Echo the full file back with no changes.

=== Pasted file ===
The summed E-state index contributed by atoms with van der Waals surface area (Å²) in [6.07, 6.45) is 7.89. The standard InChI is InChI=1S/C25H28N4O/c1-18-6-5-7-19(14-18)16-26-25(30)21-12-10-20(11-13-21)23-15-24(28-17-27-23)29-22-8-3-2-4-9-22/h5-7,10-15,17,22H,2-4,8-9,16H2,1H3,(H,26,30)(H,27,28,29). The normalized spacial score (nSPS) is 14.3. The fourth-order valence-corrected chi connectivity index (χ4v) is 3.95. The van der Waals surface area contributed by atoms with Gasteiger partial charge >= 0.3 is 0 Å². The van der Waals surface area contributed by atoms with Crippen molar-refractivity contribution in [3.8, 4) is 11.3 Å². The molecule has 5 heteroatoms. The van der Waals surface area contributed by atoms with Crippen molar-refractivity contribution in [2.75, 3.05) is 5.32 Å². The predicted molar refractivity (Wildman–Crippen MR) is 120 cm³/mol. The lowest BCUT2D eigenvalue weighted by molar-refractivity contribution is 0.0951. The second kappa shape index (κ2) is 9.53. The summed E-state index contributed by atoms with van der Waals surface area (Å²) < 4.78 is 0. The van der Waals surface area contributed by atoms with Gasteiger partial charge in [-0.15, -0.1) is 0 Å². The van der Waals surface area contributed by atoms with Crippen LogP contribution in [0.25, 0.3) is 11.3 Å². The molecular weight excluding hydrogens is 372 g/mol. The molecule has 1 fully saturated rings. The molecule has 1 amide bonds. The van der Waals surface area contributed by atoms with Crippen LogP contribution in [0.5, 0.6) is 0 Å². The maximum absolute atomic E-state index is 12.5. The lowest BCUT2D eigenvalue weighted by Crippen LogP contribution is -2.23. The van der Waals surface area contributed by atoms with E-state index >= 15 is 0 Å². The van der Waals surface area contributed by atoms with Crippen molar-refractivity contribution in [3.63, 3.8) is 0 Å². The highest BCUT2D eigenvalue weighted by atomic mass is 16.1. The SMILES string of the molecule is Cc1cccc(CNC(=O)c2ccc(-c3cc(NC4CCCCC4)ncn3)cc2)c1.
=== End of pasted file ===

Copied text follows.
The summed E-state index contributed by atoms with van der Waals surface area (Å²) in [6.07, 6.45) is 7.89. The standard InChI is InChI=1S/C25H28N4O/c1-18-6-5-7-19(14-18)16-26-25(30)21-12-10-20(11-13-21)23-15-24(28-17-27-23)29-22-8-3-2-4-9-22/h5-7,10-15,17,22H,2-4,8-9,16H2,1H3,(H,26,30)(H,27,28,29). The normalized spacial score (nSPS) is 14.3. The fourth-order valence-corrected chi connectivity index (χ4v) is 3.95. The van der Waals surface area contributed by atoms with Gasteiger partial charge >= 0.3 is 0 Å². The van der Waals surface area contributed by atoms with Crippen molar-refractivity contribution in [3.8, 4) is 11.3 Å². The molecule has 5 heteroatoms. The van der Waals surface area contributed by atoms with Crippen molar-refractivity contribution in [2.75, 3.05) is 5.32 Å². The predicted molar refractivity (Wildman–Crippen MR) is 120 cm³/mol. The lowest BCUT2D eigenvalue weighted by molar-refractivity contribution is 0.0951. The second kappa shape index (κ2) is 9.53. The summed E-state index contributed by atoms with van der Waals surface area (Å²) < 4.78 is 0. The van der Waals surface area contributed by atoms with Gasteiger partial charge in [-0.15, -0.1) is 0 Å². The van der Waals surface area contributed by atoms with Crippen LogP contribution in [0.25, 0.3) is 11.3 Å². The molecular weight excluding hydrogens is 372 g/mol. The molecule has 1 fully saturated rings. The molecule has 1 amide bonds. The van der Waals surface area contributed by atoms with Crippen LogP contribution in [0.5, 0.6) is 0 Å². The maximum absolute atomic E-state index is 12.5. The lowest BCUT2D eigenvalue weighted by Crippen LogP contribution is -2.23. The van der Waals surface area contributed by atoms with E-state index >= 15 is 0 Å². The van der Waals surface area contributed by atoms with Crippen molar-refractivity contribution in [3.63, 3.8) is 0 Å². The highest BCUT2D eigenvalue weighted by atomic mass is 16.1. The SMILES string of the molecule is Cc1cccc(CNC(=O)c2ccc(-c3cc(NC4CCCCC4)ncn3)cc2)c1.